To Wild Turkeys, ‘Social’ Doesn’t Always Mean Hospitable


The social structure of wild turkeys can be complex. Throughout any given year, when hens and toms are not mating, these elusive birds share their days in flocks of their own. Most of the time they spend their days feeding, loafing and roosting at night. But the inner social structure of turkeys often includes physical conflicts between each bird. Toms especially fight, to establish dominance throughout spring mating activities.

But did you know that hens also fight?

So, how does turkey fighting affect hunters? How often do the turkeys fight and what initiates these actions?

In a perfect world, every life form gets along. However, throughout the diverse habitats of the wild turkey, events aren’t always serene, and include dramatic physical clashes. Turkeys fight for many reasons, such mating rights, territorial usage and social intra flock structure.

Fighting establishes their pecking order. I believe pecking order could be defined as the “physical” pecking turkeys force upon each other’s neck and head as they spar to establish their social role placement.

Not many hunters are fortunate enough to view and study turkeys during a session of fighting. I watched five jakes dominate one mature gobbler. Twice, the woodland “street gang” pounded the lone mature gobbler. They used all their fighting tools: wings, spurs, beaks, body postures and aggressive vocals.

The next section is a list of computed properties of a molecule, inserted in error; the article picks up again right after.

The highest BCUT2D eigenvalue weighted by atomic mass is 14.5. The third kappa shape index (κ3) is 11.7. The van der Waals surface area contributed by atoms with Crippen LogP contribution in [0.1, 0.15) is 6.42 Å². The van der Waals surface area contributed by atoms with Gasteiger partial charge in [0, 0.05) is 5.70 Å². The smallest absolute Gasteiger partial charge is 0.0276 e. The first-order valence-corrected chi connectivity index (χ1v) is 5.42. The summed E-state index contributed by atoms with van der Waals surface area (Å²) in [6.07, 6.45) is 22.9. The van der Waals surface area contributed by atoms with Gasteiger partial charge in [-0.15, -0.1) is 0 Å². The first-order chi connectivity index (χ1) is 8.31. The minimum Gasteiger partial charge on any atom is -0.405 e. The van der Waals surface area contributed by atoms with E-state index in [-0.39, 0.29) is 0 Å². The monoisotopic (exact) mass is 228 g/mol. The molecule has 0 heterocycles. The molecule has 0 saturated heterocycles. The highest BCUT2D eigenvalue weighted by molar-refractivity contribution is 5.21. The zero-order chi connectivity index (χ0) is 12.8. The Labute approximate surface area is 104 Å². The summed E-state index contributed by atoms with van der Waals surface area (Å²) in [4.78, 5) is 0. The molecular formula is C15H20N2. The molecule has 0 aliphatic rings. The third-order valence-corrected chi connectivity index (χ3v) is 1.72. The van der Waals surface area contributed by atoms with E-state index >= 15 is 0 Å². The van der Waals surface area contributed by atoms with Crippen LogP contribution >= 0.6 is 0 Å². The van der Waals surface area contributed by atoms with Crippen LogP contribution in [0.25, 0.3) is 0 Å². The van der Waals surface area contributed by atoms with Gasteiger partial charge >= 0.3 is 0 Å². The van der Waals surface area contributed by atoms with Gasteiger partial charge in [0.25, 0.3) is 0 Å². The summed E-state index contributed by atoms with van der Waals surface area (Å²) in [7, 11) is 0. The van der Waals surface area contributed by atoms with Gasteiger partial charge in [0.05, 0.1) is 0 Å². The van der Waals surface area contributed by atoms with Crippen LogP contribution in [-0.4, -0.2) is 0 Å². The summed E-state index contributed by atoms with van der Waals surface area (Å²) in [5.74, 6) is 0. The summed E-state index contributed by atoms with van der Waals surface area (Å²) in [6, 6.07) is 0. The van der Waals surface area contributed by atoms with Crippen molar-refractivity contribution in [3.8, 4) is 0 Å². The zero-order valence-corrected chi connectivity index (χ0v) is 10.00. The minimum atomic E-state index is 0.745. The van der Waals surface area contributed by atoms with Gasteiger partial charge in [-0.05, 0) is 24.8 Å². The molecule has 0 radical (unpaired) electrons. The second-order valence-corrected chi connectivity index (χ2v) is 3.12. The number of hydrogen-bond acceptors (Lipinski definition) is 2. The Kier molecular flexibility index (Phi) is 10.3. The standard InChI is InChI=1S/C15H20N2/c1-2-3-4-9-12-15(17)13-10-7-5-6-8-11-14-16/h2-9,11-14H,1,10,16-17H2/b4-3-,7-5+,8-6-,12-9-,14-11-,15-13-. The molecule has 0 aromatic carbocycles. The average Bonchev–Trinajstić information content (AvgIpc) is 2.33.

I was taking pre-hunting season turkey pictures at my Amish friend’s property, Henry Miller. There had been limited gobbling after daylight, which was abnormal. Henry had told me the birds had been active, so I became more impatient. Then, at 7:35 a.m., a loud “gobble” was heard. I waited for several minutes—then he double-gobbled.

Stroking the chalked paddle of my box call to mimic an excited hen turkey, my sequence was cut short by an approaching gobbler somewhere in front of me. No doubt, he was on the move searching for hens. I called again and he replied with a deep gobble. Then, I saw him standing at a landscape rise on one of Henry’s timber skid roads. He gobbled. I called. And he gobbled again, and I called once more. Then, he committed and began strutting down the hillside’s logging trail.

Within seconds, the real show was about to begin. I heard gobbling to my left. Not one tom, but more than one. As my intended mature gobbler continued to strut toward me, five jakes appeared from the woodland cover between the tom and myself.

No problem—this mature tom will run the jakes off. However, that wasn’t the case this time.

You can be among the first to get the latest info on where to go, what to use and how to use it!

This field is for validation purposes and should be left unchanged.

All five jakes ran at the tom like the defensive line of a pro football team. The fight was on, as each jake was going at the mature tom, one after another. I was shocked to see such an unusual spectacle. The five jakes were so aggressive I told Henry I labeled them the “Morgan County Street Gang.” The mature tom soon lost his confidence and ran into the woods. The victorious five jakes fed and strutted along the green grass skid road. I began calling to them so I could take a few pictures, but the show wasn’t over yet.